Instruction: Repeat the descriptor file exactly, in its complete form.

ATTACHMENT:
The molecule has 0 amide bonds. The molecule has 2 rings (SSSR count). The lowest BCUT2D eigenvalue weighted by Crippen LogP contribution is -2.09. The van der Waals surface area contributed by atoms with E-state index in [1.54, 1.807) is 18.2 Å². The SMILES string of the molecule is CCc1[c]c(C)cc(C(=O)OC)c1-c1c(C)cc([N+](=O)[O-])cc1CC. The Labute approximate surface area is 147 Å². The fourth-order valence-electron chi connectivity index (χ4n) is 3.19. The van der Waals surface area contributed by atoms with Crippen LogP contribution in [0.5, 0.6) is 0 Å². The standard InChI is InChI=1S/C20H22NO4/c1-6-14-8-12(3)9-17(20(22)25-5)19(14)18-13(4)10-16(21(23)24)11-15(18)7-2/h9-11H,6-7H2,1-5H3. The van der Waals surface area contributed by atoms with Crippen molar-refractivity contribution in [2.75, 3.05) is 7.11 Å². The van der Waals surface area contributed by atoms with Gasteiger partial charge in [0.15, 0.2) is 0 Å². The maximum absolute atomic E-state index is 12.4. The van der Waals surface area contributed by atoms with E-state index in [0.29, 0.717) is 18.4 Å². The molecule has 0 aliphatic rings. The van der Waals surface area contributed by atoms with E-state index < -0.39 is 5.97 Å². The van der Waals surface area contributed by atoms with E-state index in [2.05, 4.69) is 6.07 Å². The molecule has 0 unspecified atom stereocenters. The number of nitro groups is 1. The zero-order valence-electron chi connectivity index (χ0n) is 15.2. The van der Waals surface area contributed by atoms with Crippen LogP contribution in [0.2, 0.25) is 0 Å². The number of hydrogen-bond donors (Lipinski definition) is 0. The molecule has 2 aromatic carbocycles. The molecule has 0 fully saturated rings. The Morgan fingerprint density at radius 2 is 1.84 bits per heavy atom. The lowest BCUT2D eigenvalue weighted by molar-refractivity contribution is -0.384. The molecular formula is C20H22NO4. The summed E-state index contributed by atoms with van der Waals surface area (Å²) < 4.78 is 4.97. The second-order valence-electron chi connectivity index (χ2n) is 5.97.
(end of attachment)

The molecule has 0 amide bonds. The molecule has 2 rings (SSSR count). The lowest BCUT2D eigenvalue weighted by Crippen LogP contribution is -2.09. The van der Waals surface area contributed by atoms with E-state index in [1.54, 1.807) is 18.2 Å². The SMILES string of the molecule is CCc1[c]c(C)cc(C(=O)OC)c1-c1c(C)cc([N+](=O)[O-])cc1CC. The Labute approximate surface area is 147 Å². The fourth-order valence-electron chi connectivity index (χ4n) is 3.19. The van der Waals surface area contributed by atoms with Crippen LogP contribution in [0.5, 0.6) is 0 Å². The standard InChI is InChI=1S/C20H22NO4/c1-6-14-8-12(3)9-17(20(22)25-5)19(14)18-13(4)10-16(21(23)24)11-15(18)7-2/h9-11H,6-7H2,1-5H3. The van der Waals surface area contributed by atoms with Crippen molar-refractivity contribution in [2.75, 3.05) is 7.11 Å². The van der Waals surface area contributed by atoms with Gasteiger partial charge in [0.15, 0.2) is 0 Å². The maximum absolute atomic E-state index is 12.4. The van der Waals surface area contributed by atoms with E-state index in [0.29, 0.717) is 18.4 Å². The molecule has 0 aliphatic rings. The van der Waals surface area contributed by atoms with E-state index < -0.39 is 5.97 Å². The van der Waals surface area contributed by atoms with E-state index in [2.05, 4.69) is 6.07 Å². The molecule has 0 unspecified atom stereocenters. The number of nitro groups is 1. The zero-order valence-electron chi connectivity index (χ0n) is 15.2. The van der Waals surface area contributed by atoms with Crippen LogP contribution in [0.2, 0.25) is 0 Å². The number of hydrogen-bond donors (Lipinski definition) is 0. The molecule has 2 aromatic carbocycles. The molecule has 0 fully saturated rings. The Morgan fingerprint density at radius 2 is 1.84 bits per heavy atom. The lowest BCUT2D eigenvalue weighted by molar-refractivity contribution is -0.384. The molecular formula is C20H22NO4. The summed E-state index contributed by atoms with van der Waals surface area (Å²) < 4.78 is 4.97. The second-order valence-electron chi connectivity index (χ2n) is 5.97.